For most process plants, steam systems are so vital they could be compared with the human body's blood circulating system. Hence, consider steam system losses just as life-threatening as a severe blood loss in our own bodies.
Maintaining an efficient and reliable steam system is very critical for the plant's process integrity and financial health. Recently, I came across a plant that survived market recessions successfully simply because it optimized its steam system costs when market conditions were good. In this two-part series, we will review four steps for steam system optimization.
Step 1: Review your steam generation systems. First, we have to ask ourselves, "Did we convert our purchased fuels into steam at the best possible efficiency?" Reviewing parameters for stack temperature and stack oxygen content could help identify deviations and the best possible efficiency levels. The parameters relevant to cost optimization include fuel costs and unutilized waste, such as heat steam generation.
At many sites I visit, one of the most common areas in need of steam system efficiency improvements is the steam generator or boiler. The two combustion optimization efforts -- excess air control and additional heat recovery that we discussed in our first two columns, Take a Fresh Look at Your Process Heaters -- Part I and II ( www.chemicalprocessing.com/articles/2011/take-fresh-look-process-heaters-part-2.html), are also applicable to the fired boilers.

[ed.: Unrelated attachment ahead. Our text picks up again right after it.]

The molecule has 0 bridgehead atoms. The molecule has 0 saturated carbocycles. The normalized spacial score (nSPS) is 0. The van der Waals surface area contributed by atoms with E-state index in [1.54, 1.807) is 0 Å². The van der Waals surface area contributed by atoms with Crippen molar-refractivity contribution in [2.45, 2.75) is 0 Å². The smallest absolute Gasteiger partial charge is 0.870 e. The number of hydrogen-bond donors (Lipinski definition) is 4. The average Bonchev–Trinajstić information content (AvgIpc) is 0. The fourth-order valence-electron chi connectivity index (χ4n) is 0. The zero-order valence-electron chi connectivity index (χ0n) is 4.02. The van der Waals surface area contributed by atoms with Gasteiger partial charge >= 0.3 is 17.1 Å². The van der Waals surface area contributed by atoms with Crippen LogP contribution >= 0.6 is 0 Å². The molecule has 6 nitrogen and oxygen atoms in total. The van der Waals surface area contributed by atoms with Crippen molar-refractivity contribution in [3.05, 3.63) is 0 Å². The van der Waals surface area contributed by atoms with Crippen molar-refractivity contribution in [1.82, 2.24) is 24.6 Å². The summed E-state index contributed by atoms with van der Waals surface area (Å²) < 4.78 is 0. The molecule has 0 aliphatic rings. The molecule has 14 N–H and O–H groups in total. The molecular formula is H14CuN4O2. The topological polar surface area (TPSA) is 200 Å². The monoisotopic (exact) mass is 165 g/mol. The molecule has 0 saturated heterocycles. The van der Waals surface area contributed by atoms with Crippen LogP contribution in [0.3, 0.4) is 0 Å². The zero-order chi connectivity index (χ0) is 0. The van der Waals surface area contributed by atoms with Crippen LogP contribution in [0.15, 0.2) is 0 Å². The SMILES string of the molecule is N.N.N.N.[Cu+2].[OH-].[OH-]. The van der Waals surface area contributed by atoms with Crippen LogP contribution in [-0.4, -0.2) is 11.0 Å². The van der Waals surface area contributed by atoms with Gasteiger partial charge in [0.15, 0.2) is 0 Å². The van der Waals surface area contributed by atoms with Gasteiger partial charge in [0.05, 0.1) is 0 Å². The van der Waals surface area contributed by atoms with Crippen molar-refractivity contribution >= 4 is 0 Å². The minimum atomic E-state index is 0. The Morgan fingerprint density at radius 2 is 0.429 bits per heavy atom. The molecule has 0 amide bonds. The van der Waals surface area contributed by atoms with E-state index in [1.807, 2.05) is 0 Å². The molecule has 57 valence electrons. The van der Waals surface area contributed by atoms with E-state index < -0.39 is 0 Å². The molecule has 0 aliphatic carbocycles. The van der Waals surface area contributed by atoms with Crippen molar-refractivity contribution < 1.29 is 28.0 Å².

Boilers offer additional opportunities for efficiency improvements. One is the blowdown control. Though well-established, automatic blowdown systems are still not available in many operating boilers. Depending upon the boiler's feed water quality, blowdown losses could change from insignificant to significant levels. Adding an automatic blowdown controller could easily reduce and maintain the blowdown losses, instead of depending on manual control only. Even with an automatic blowdown system in service, it is necessary to regularly monitor the feed water and drum water qualities to maintain the desired blowdown levels.
Another common efficiency improvement opportunity is the blowdown heat recovery. If there is no blowdown heat recovery system in place at your plant, consider adding one that would recover flash steam and sensible heat separately to conserve feed water and reduce waste water.
Step 2: Perform a critical evaluation of the steam distribution system. Steam distribution systems commonly suffer from both visible and invisible losses. Continuous flow of high-pressure steam to a lower pressure header through a pressure reducing valve (PRV) is one of the invisible losses. Supplying steam from higher-than-required pressure to a user is another kind of invisible loss.
The concept of cogeneration is to recover the mechanical energy in reducing the high-pressure steam into low-pressure steam and then utilize the latent heat for process heating. It may be worth running some pumps or blowers with steam, if there is a constant flow of high pressure steam through a PRV.
Space heating during winter months and most tank farm heating require only low-pressure steam. If you notice a high-pressure steam supply to such users at your site, reconsider supplying low-pressure steam to them.
Failed steam traps in closed condensate collection systems are another kind of invisible distribution system loss. Whenever there's excessive backpressure in the condensate return system or excessive venting at the collection tank, the most probable cause is typically failed steam traps. A systematic steam trap survey could identify the problem.
Leaks and missing insulation are some of the visible losses in a steam distribution system. Standardized methods already exist to fix these visible losses and so do not delay in taking these obvious actions.
Next month, in Part II, we will cover steps three and four.
Ven V. Venkatesan is Chemical Processing's Energy Columnist. You can e-mail him at VVenkatesan@Putman.net.